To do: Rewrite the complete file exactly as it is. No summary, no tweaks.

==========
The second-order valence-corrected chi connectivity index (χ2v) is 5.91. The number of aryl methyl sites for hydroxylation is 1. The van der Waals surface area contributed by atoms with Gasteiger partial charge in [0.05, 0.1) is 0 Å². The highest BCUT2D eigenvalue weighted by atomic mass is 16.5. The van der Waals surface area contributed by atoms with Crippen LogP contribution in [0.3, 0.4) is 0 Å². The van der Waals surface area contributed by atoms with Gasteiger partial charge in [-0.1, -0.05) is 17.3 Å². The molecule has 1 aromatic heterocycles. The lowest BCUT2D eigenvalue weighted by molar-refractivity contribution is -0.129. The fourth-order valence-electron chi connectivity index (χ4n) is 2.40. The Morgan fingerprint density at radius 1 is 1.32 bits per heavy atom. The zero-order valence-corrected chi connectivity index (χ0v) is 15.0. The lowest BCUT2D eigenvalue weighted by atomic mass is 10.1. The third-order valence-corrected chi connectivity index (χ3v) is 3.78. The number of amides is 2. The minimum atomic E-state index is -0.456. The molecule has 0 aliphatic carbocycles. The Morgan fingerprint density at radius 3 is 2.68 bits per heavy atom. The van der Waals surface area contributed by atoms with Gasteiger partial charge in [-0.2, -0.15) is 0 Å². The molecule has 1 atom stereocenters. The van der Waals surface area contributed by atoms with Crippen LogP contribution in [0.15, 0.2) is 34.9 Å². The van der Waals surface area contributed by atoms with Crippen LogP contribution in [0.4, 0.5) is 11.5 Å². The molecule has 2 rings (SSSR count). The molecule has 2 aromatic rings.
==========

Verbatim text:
The second-order valence-corrected chi connectivity index (χ2v) is 5.91. The number of aryl methyl sites for hydroxylation is 1. The van der Waals surface area contributed by atoms with Gasteiger partial charge in [0.05, 0.1) is 0 Å². The highest BCUT2D eigenvalue weighted by atomic mass is 16.5. The van der Waals surface area contributed by atoms with Crippen LogP contribution in [0.3, 0.4) is 0 Å². The van der Waals surface area contributed by atoms with Gasteiger partial charge in [-0.1, -0.05) is 17.3 Å². The molecule has 1 aromatic heterocycles. The lowest BCUT2D eigenvalue weighted by molar-refractivity contribution is -0.129. The fourth-order valence-electron chi connectivity index (χ4n) is 2.40. The Morgan fingerprint density at radius 1 is 1.32 bits per heavy atom. The zero-order valence-corrected chi connectivity index (χ0v) is 15.0. The lowest BCUT2D eigenvalue weighted by atomic mass is 10.1. The third-order valence-corrected chi connectivity index (χ3v) is 3.78. The number of amides is 2. The minimum atomic E-state index is -0.456. The molecule has 0 aliphatic carbocycles. The Morgan fingerprint density at radius 3 is 2.68 bits per heavy atom. The van der Waals surface area contributed by atoms with Gasteiger partial charge in [-0.2, -0.15) is 0 Å². The molecule has 1 atom stereocenters. The van der Waals surface area contributed by atoms with Crippen LogP contribution in [0.15, 0.2) is 34.9 Å². The van der Waals surface area contributed by atoms with Crippen LogP contribution in [0.4, 0.5) is 11.5 Å². The molecule has 2 rings (SSSR count). The molecule has 2 aromatic rings.